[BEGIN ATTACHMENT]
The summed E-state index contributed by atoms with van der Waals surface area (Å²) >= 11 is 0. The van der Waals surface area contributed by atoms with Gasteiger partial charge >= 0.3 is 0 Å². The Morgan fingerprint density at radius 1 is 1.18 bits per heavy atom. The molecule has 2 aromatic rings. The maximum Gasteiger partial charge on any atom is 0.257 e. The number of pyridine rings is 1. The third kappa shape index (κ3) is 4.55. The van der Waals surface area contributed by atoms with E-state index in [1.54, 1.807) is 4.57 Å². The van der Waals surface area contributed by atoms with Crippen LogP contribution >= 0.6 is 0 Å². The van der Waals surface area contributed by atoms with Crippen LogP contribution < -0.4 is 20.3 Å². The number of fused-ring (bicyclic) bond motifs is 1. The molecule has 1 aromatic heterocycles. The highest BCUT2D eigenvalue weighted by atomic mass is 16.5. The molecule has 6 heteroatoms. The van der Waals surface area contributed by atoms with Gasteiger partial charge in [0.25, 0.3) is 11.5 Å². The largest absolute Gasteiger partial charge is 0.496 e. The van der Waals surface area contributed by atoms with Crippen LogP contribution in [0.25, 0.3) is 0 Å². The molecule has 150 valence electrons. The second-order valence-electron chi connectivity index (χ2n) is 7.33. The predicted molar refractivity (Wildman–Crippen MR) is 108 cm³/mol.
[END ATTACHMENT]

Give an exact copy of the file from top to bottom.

The summed E-state index contributed by atoms with van der Waals surface area (Å²) >= 11 is 0. The van der Waals surface area contributed by atoms with Gasteiger partial charge >= 0.3 is 0 Å². The Morgan fingerprint density at radius 1 is 1.18 bits per heavy atom. The molecule has 2 aromatic rings. The maximum Gasteiger partial charge on any atom is 0.257 e. The number of pyridine rings is 1. The third kappa shape index (κ3) is 4.55. The van der Waals surface area contributed by atoms with E-state index in [1.54, 1.807) is 4.57 Å². The van der Waals surface area contributed by atoms with Crippen LogP contribution >= 0.6 is 0 Å². The van der Waals surface area contributed by atoms with Crippen LogP contribution < -0.4 is 20.3 Å². The number of fused-ring (bicyclic) bond motifs is 1. The molecule has 1 aromatic heterocycles. The highest BCUT2D eigenvalue weighted by atomic mass is 16.5. The molecule has 6 heteroatoms. The van der Waals surface area contributed by atoms with Gasteiger partial charge in [0.25, 0.3) is 11.5 Å². The largest absolute Gasteiger partial charge is 0.496 e. The van der Waals surface area contributed by atoms with Crippen LogP contribution in [0.25, 0.3) is 0 Å². The molecule has 150 valence electrons. The second-order valence-electron chi connectivity index (χ2n) is 7.33. The predicted molar refractivity (Wildman–Crippen MR) is 108 cm³/mol.